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Am Fam Physician. 2005;72(9):1826

Clinical Question: Are intraarticular injections of hyaluronic acid (Synvisc) effective for osteoarthritis of the knee?

Setting: Outpatient (specialty)

Study Design: Meta-analysis (randomized controlled trials)

Synopsis: In a previous meta-analysis (Lo GH, et al. Intraarticular hyaluronic acid in treatment of knee osteoarthritis: a meta-analysis. JAMA December 17, 2003;290:3115–21), investigators found that the use of intraarticular injections of hyaluronic acid to manage osteoarthritis of the knee was minimally effective at best, while a recent Cochrane Review (Bellamy N, et al. Viscosupplementation for the treatment of osteoarthritis of the knee. Cochrane Database Syst Rev 2005; (2):CD005321; whose authors received funding from the manufacturer) found these injections to be much more effective. Arrich and colleagues examined the same question but differed from the previous two analyses by examining separate outcomes (i.e., pain at rest, pain during exercise, and function) rather than grouping them together. The current study was sponsored by a national insurance program in Austria.

After a careful literature search, the authors included 22 randomized controlled trials. The study quality was generally poor: only seven used concealed allocation; six presented usable data from an intention-to-treat analysis; 16 had blinded outcome assessment; and only four did all of these aspects correctly. Eight studies with a total of 468 patients reported 10 outcomes for pain at rest at two to six weeks. Six of 10 did not demonstrate any benefit; one poorly designed, industry-sponsored study reported a large benefit for 20 and 40 mg. There was too much heterogeneity to combine studies, and poorer quality trials tended to find a greater benefit. Nine studies with 1,141 patients reported 10 outcomes for pain during exercise. Pooled data at 10 to 14 weeks and at 20 to 30 weeks found a statistically—but probably not clinically—significant benefit. Hyaluronic acid had no significant effect on function at any time. In the previous analysis by Lo and colleagues, 17 of 22 trials were found to be industry sponsored.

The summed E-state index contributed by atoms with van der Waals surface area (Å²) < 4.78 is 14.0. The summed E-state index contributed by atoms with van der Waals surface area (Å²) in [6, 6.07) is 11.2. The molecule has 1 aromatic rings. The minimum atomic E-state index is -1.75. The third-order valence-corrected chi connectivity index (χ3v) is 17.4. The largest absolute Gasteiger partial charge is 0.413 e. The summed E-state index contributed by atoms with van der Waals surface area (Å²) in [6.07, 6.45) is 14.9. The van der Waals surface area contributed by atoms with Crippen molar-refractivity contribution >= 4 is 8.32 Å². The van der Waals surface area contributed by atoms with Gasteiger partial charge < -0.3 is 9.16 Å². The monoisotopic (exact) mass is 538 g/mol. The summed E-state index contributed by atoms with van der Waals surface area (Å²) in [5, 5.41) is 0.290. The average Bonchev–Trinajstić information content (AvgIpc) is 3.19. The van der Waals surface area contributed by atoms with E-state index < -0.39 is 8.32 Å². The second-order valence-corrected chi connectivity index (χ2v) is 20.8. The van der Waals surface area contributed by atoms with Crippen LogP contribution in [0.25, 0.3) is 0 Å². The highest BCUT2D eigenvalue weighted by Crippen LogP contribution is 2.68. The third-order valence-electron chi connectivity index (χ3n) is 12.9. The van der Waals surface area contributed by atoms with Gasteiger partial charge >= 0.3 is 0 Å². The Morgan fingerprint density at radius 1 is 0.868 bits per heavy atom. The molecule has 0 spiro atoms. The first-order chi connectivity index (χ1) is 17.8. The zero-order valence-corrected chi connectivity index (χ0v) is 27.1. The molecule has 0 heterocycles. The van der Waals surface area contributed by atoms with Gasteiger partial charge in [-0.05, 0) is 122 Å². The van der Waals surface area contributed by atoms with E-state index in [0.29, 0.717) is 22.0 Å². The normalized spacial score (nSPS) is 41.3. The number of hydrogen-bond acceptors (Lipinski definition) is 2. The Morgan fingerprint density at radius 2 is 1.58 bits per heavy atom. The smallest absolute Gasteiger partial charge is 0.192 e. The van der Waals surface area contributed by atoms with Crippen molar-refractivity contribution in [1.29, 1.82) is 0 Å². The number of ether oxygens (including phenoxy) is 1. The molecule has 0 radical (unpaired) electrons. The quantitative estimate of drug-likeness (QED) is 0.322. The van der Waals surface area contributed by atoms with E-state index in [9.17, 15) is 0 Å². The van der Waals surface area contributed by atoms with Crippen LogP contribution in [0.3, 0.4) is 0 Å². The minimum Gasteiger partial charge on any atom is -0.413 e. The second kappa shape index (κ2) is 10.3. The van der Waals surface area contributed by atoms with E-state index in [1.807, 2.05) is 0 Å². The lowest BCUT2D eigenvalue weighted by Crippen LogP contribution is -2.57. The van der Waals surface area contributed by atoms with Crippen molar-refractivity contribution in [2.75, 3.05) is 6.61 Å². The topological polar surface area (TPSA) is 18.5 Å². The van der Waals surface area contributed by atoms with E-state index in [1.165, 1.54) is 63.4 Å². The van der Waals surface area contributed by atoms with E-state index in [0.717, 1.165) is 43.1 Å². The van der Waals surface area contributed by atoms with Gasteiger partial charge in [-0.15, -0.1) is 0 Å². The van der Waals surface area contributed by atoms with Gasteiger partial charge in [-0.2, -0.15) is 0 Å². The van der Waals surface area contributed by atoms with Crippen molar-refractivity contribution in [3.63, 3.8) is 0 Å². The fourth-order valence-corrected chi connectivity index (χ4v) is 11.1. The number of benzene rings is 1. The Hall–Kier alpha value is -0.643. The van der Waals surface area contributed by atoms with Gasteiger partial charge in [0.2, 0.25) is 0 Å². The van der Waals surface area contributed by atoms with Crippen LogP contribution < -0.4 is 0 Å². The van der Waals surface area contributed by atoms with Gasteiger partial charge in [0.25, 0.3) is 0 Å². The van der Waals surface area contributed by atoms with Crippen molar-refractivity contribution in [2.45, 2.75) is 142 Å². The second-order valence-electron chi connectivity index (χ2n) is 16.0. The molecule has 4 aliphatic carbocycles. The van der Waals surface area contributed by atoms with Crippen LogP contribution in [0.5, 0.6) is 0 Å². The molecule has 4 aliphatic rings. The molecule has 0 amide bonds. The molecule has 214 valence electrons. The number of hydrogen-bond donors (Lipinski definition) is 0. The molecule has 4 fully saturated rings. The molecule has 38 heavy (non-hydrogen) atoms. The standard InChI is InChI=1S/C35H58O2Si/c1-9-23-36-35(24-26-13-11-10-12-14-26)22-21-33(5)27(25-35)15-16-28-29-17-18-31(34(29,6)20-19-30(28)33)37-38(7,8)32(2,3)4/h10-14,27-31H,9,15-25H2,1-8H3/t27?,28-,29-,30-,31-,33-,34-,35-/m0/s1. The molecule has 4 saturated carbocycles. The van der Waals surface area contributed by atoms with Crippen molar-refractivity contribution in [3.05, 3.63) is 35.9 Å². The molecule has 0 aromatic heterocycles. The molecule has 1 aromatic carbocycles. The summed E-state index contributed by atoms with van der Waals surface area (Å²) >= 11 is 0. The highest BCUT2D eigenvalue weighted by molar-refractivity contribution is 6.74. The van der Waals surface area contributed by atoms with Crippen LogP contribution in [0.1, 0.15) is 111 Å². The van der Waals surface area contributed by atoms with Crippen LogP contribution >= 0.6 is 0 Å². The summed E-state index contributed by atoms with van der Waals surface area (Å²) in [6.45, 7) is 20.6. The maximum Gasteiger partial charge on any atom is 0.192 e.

Bottom Line: The evidence that intraarticular hyaluronic acid helps patients with knee osteoarthritis is of poor quality. Improvements in pain at rest and pain during exercise are seen in a minority of studies, and those studies are of lower quality than those showing no benefit. There is no evidence of functional improvement. Injections such as this have a potentially powerful placebo effect, so any benefit seen in studies without concealed allocation is likely to represent the placebo effect rather than any effect of the drug. (Level of Evidence: 1a–)

POEMs (patient-oriented evidence that matters) are provided by Essential Evidence Plus, a point-of-care clinical decision support system published by Wiley-Blackwell. For more information, see http://www.essentialevidenceplus.com. Copyright Wiley-Blackwell. Used with permission.

For definitions of levels of evidence used in POEMs, see http://www.essentialevidenceplus.com/product/ebm_loe.cfm?show=oxford.

To subscribe to a free podcast of these and other POEMs that appear in AFP, search in iTunes for “POEM of the Week” or go to http://goo.gl/3niWXb.

This series is coordinated by Sumi Sexton, MD, editor-in-chief.

A collection of POEMs published in AFP is available at https://www.aafp.org/afp/poems.

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